In the end Chris Brown did what all abusers do—just more explicitly. He didn’t just beat his woman. He had to own her, too. And what better way to own her than to claim one of her most indelible public images as his own?
Make no mistake: That’s a battered and beaten Rihanna tattooed on Chris Brown’s neck these days—and Brown’s denial means he’s either too stupid to recognize the obvious similarity, or so full of contempt for both his ex and that segment of the public that still inexplicably adores him that he thinks he can get away with it.
Or maybe both.
But yes, anybody with a modem and access to TMZ will instantly recognize the ink on Brown’s neck: It’s Rihanna, captured at her most vulnerable in the hours after Brown beat her in 2009. The details aren’t all the same, but there’s too much similarity to ignore: A sharp-featured woman, her right eye bruised, her lips cracked and bloody. Brown could have achieved about as much by inking a middle finger on each of his cheeks; this way, though, he gets to make Rihanna his perpetual victim.
The message: You’re not in control. Only I am.
Of course, the tabloids and the gossip sites ate the whole thing up, just like they did the initial assault, Rihanna’s first interview, Brown’s awards-show defiance, and her forgiveness. And why not? Brown’s abuse of Rihanna has helped sustain its own corner of the info-entertainment complex over the last three years. It’s easy to start thinking of the whole thing as a soap opera staged for our titillation.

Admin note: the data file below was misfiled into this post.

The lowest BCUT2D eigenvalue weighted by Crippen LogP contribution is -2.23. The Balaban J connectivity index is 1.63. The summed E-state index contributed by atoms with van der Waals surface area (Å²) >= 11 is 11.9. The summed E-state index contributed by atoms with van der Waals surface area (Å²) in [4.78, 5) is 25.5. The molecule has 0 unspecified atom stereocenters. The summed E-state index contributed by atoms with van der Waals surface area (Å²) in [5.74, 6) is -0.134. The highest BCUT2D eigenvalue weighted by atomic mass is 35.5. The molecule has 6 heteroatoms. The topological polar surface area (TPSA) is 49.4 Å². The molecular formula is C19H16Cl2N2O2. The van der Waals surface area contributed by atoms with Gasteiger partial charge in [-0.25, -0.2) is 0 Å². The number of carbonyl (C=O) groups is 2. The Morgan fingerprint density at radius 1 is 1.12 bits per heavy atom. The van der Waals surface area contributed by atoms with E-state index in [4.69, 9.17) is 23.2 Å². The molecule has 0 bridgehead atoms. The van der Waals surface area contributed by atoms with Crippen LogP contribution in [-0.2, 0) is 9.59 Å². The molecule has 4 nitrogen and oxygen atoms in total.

Only it’s not much fun, is it?
I’ve covered a few domestic violence cases in my career as a journalist, and none of them involved anybody as glamorous as Chris Brown and Rihanna. There was the woman I met in a broken down trailer, sleeping with a shotgun in her lap because she was afraid her abuser would return. There was a rural Kansas woman who waited until her abusive husband took a nap one day, then balanced a rifle on the kitchen counter and shot him to death while he was sleeping.
They’re the kind of stories that can make you hate and distrust other men, after awhile.
After awhile, the stories can all seem kind of the same. Often, the men in these cases didn’t just beat their victims: They monitored comings and goings of their women, and over time cut them off from other people they loved. The violence was just part of a dynamic in which the men needed to control the women in their lives, and asserted that control in a variety of ways.
And again, that’s exactly what Chris Brown’s neck tattoo appears to be: A last attempt at control. Few men have been so publicly shamed for committing domestic violence; few men have thus been so publicly constrained against repeating their heinous acts. Brown has lost much of his ability to physically assert control over Rihanna. But the tattoo allows him to constantly and permanently remind the public of the time Rihanna was his victim. He’s asserting control over her image, over how people think about her—and even though he’s not using his fists this time, it sure feels freshly violent.
Lucky for the rest of us, if not Rihanna, that image also brands Brown. He’s railed against his perpetual status as abuser, and the album sales suggest there are plenty of people who just want to “move on.” Now it’s impossible. He’s marked himself now, and it will be apparent every time you see his picture: Chris Brown, forever and always a pathetic abuser.